Judge rules MTA must provide elevators in all stations it renovates
Photo via Flickr
On Wednesday U.S. District Court Judge Edgardo Ramos ruled that the MTA was in violation of the Americans with Disabilities Act for failing to install elevators when it renovated a Bronx subway station. The ruling is the result of a 2016 lawsuit initiated by Bronx Independent Living Services after the MTA refused to make a the Middletown Road elevated subway station in the Bronx wheelchair accessible, though the $27 million renovation included new floors, walls, ceilings and stairs to the street and the train platform, Gothamist reports. Ramos’ ruling stated that the MTA is obligated to install an elevator, regardless of cost, unless it is technically infeasible.
The MTA’s defense was based on the argument that that the scope of renovation work didn’t justify undertaking work that would have disproportionately added to the cost of the renovation project. The agency also claims that installing elevators would, in fact, be technically infeasible, though the court has yet to weigh in on that claim.
6sqft recently reported that though the MTA currently claims that 24 percent of its stations—are accessible, a new study led by Manhattan Borough President Gale Brewer’s office shows otherwise, among other disheartening accessibility statistics. New York City is currently ranked the least accessible of the country’s 10 largest metro systems, falling far behind Los Angeles and Washington D.C. which are fully accessible, and Boston and Chicago which are more than 67 percent accessible with concrete plans in place to reach 100 percent.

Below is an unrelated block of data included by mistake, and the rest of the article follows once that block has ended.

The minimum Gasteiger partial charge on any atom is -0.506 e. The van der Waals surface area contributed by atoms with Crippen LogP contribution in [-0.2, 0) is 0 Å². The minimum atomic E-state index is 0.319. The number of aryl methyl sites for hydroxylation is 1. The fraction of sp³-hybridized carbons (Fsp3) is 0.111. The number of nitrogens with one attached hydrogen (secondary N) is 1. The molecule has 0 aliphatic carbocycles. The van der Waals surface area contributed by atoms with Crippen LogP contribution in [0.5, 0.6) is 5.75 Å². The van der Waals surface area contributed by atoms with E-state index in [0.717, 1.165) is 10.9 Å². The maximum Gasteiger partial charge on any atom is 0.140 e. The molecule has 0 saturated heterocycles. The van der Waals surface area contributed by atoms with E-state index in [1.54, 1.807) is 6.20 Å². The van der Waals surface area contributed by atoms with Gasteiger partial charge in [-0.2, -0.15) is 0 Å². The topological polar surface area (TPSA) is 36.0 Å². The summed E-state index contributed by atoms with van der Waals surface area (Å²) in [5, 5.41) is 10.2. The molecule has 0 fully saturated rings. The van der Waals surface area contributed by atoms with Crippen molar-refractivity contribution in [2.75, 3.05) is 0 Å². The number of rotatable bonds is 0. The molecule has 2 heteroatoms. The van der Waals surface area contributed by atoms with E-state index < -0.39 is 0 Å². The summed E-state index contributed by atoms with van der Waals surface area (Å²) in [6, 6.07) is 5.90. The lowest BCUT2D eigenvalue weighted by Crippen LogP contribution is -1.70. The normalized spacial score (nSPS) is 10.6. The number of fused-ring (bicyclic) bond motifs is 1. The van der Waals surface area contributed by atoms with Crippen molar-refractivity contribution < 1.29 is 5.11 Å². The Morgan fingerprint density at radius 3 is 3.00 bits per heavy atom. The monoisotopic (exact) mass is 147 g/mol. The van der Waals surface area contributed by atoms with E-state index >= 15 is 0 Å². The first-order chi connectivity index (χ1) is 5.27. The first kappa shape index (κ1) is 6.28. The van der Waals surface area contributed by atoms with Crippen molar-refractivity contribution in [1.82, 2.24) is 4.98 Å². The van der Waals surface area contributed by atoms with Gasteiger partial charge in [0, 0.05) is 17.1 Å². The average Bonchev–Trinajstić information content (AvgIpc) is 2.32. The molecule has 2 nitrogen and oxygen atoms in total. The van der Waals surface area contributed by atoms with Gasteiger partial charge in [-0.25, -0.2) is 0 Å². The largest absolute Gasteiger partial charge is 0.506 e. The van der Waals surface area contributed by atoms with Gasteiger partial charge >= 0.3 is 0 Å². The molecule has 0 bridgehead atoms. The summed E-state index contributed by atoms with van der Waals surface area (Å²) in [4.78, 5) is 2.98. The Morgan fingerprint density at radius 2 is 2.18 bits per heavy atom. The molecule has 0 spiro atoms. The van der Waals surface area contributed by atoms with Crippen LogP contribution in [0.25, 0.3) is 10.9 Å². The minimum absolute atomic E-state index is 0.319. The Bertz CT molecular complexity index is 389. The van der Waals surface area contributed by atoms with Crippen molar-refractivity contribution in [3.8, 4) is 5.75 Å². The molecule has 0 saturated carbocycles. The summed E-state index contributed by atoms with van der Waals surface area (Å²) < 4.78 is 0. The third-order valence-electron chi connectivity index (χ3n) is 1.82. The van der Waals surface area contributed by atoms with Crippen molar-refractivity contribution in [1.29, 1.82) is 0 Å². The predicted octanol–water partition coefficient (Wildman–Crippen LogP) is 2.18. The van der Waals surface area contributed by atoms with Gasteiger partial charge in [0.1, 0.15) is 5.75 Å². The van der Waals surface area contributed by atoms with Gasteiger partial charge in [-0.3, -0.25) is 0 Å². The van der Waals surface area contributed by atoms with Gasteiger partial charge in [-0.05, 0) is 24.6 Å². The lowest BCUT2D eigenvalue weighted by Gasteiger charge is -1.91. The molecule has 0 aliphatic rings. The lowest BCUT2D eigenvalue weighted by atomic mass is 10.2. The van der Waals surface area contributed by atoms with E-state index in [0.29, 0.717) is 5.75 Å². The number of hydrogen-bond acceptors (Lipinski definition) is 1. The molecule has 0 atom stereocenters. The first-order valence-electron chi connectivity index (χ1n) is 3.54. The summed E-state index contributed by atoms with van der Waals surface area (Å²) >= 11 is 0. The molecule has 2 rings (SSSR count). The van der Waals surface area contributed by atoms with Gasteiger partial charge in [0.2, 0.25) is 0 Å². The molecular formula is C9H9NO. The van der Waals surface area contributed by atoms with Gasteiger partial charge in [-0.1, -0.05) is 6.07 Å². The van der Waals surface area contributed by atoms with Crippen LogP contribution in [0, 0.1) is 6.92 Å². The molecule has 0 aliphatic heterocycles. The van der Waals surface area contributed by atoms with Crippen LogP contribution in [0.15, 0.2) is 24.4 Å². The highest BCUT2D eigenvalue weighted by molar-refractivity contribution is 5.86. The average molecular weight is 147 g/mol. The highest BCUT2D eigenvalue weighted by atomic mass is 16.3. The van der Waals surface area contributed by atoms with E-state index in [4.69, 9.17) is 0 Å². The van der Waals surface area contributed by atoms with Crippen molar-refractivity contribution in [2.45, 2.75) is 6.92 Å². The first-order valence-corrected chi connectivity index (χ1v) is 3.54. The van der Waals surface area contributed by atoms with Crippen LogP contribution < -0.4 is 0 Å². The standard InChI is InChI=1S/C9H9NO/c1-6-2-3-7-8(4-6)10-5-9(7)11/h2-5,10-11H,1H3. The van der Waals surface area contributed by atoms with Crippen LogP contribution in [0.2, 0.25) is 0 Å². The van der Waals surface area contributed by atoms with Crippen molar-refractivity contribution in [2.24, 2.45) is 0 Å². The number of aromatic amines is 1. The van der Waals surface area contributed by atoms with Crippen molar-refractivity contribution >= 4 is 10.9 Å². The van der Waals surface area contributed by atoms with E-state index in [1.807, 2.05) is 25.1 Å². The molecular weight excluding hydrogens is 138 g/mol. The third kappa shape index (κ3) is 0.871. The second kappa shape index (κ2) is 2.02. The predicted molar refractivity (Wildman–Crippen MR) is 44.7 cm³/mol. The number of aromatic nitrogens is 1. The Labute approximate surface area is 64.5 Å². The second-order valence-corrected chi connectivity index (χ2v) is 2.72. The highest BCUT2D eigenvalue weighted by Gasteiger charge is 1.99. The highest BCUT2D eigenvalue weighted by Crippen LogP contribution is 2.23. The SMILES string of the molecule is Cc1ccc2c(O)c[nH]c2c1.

The United States Attorney for the Southern District of New York, Geoffrey Berman, whose office intervened in the case last March, said in a press release, “The MTA is now on notice that whenever it renovates a subway station throughout its system so as to affect the station’s usability, the MTA is obligated to install an elevator, regardless of the cost, unless it is technically infeasible.”
MTA Chief External Affairs Officer Max Young said in response to the ruling, “The MTA is steadfastly committed to improving access throughout the subway, with a hard and fast goal of making 50 additional stations accessible over five years. We’re not wavering from that commitment.”
TransitCenter put together a map to propose the next 50 subway stations that should be made accessible under MTA President Andy Byford’s Fast Forward plan, the 10-year plan laid out last May to modernize the subway system through a state-of-the-art signal system, a new fare payment system, thousands of new subway cars and buses, and better accessibility. The plan is expected to cost between $40 and $60 million but there is currently no funding in place.
Colin Wright, a senior advocacy associate at Transit Center, said, “Ultimately, it’s going to take resources, It’s up to Governor Cuomo and the state legislature to comply with this court ruling.”